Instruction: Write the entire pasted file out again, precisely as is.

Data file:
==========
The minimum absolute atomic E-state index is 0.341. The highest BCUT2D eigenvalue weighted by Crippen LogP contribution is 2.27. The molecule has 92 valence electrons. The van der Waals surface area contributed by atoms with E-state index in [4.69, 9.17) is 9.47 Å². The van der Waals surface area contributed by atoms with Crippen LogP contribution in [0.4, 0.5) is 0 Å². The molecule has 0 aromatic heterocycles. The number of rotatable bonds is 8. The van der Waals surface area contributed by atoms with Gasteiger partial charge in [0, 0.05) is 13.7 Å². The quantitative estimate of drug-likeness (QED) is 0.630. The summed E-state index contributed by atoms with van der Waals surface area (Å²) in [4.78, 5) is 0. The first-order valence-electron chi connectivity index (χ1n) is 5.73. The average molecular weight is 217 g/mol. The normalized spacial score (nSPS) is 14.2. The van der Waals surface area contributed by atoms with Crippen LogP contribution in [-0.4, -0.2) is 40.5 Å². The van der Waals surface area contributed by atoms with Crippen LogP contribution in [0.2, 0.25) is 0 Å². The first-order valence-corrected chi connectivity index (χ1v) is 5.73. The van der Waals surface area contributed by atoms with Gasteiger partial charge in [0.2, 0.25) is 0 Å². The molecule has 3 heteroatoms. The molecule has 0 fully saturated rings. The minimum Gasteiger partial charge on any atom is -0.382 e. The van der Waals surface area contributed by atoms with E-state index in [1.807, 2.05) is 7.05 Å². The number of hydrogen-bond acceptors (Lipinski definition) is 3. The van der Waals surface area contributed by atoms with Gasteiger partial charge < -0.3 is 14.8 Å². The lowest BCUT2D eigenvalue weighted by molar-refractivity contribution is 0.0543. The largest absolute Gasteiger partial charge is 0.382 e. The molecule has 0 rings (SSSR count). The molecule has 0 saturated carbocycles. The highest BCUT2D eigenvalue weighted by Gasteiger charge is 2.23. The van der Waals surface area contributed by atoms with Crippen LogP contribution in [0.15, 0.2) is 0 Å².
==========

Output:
The minimum absolute atomic E-state index is 0.341. The highest BCUT2D eigenvalue weighted by Crippen LogP contribution is 2.27. The molecule has 92 valence electrons. The van der Waals surface area contributed by atoms with E-state index in [4.69, 9.17) is 9.47 Å². The van der Waals surface area contributed by atoms with Crippen LogP contribution in [0.4, 0.5) is 0 Å². The molecule has 0 aromatic heterocycles. The number of rotatable bonds is 8. The van der Waals surface area contributed by atoms with Gasteiger partial charge in [0, 0.05) is 13.7 Å². The quantitative estimate of drug-likeness (QED) is 0.630. The summed E-state index contributed by atoms with van der Waals surface area (Å²) in [4.78, 5) is 0. The first-order valence-electron chi connectivity index (χ1n) is 5.73. The average molecular weight is 217 g/mol. The normalized spacial score (nSPS) is 14.2. The van der Waals surface area contributed by atoms with Crippen LogP contribution in [-0.4, -0.2) is 40.5 Å². The van der Waals surface area contributed by atoms with Crippen LogP contribution in [0.2, 0.25) is 0 Å². The first-order valence-corrected chi connectivity index (χ1v) is 5.73. The van der Waals surface area contributed by atoms with Gasteiger partial charge in [0.2, 0.25) is 0 Å². The molecule has 3 heteroatoms. The molecule has 0 fully saturated rings. The minimum Gasteiger partial charge on any atom is -0.382 e. The van der Waals surface area contributed by atoms with E-state index in [1.807, 2.05) is 7.05 Å². The number of hydrogen-bond acceptors (Lipinski definition) is 3. The van der Waals surface area contributed by atoms with Gasteiger partial charge < -0.3 is 14.8 Å². The lowest BCUT2D eigenvalue weighted by molar-refractivity contribution is 0.0543. The largest absolute Gasteiger partial charge is 0.382 e. The molecule has 0 rings (SSSR count). The molecule has 0 saturated carbocycles. The highest BCUT2D eigenvalue weighted by Gasteiger charge is 2.23. The van der Waals surface area contributed by atoms with Crippen LogP contribution in [0.15, 0.2) is 0 Å².